It’s easy for me to feel like the stories I publish each day on energy and natural resources in Wyoming are full of doom and gloom: declining coal demand, bankruptcies, layoffs, budget shortfalls, environmental contamination.
The slew of coal company bankruptcies last summer plunged hundreds of families in the dark. Firms caught flat-footed by coal’s tumbling demand left counties high and dry with painful budget shortfalls.
What’s more, natural gas providers, strapped by difficult market conditions, have had little choice but to shut in wells in communities deeply dependent on mineral production revenue. Oil prices have been stubbornly low from growing geopolitical unrest and the concerning spread of the coronavirus.
In short, there’s a lot to worry about. And there’s likely not one person in Wyoming who hasn’t felt the consequences of these economic shocks.
But as the largest net energy supplier in the country, Wyoming is also playing a critical role in the shaping the future of energy. In fact, there’s not one area of energy research and innovation that Wyomingites don’t have their hands in.
The Star-Tribune’s 2020 Energy Journal investigates the promising technological advancements transforming the energy sector, with a particular look into how our state is charting the course.
Ultimately, I worked to capture a glimpse of hope in each of these innovations, most conceived within the state’s borders. I was careful not to glamorize the steep challenges facing the state, or suggest that there’s a silver bullet. I know the stakes are high.
But I think it’s important to remember that technological changes can allow us to creatively adapt to what often feel like unsolvable problems.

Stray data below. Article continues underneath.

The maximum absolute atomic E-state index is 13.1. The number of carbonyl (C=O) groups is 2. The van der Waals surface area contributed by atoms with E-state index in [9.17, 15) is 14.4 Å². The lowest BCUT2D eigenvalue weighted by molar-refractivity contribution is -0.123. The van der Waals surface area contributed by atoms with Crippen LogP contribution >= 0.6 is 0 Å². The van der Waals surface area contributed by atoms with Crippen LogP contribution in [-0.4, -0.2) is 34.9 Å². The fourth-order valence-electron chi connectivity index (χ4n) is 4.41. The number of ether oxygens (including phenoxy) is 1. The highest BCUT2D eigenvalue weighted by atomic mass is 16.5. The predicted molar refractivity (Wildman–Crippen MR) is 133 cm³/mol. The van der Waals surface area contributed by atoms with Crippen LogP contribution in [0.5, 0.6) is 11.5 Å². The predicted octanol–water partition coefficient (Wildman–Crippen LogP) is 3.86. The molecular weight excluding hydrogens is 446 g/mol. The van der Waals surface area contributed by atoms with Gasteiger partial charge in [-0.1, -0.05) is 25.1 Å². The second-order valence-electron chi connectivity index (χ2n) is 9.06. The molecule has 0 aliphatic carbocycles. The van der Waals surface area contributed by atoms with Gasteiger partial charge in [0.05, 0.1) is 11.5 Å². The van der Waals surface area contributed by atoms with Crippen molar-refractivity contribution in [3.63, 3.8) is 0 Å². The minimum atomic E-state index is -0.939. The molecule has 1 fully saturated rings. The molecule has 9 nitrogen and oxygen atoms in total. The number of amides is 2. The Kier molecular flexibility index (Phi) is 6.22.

Today, that means confronting the exponential rise in carbon dioxide in the earth’s atmosphere and the market-driven transition toward renewable energy.
Wyoming scientists, entrepreneurs and conservationists are responding — finding ways to treat and reuse the trillions of gallons of produced water typically disposed of during oil production, diverting gas from flaring toward energy-intensive activities like data processing and introducing photographic software to ensure land reclaimed after extraction is maintained.
Many people I spoke with admitted that what they’re doing to solve today’s energy challenges is not enough, but that it’s at least a start. Almost all expressed the obligation they felt toward the environment, the state and its people.
Every contributor to this publication exhibited signs of hope and ingenuity, showing a readiness to address what may on its surface appear to be an unsolvable problem head on.
Follow the latest on Wyoming’s energy industry at @camillereports
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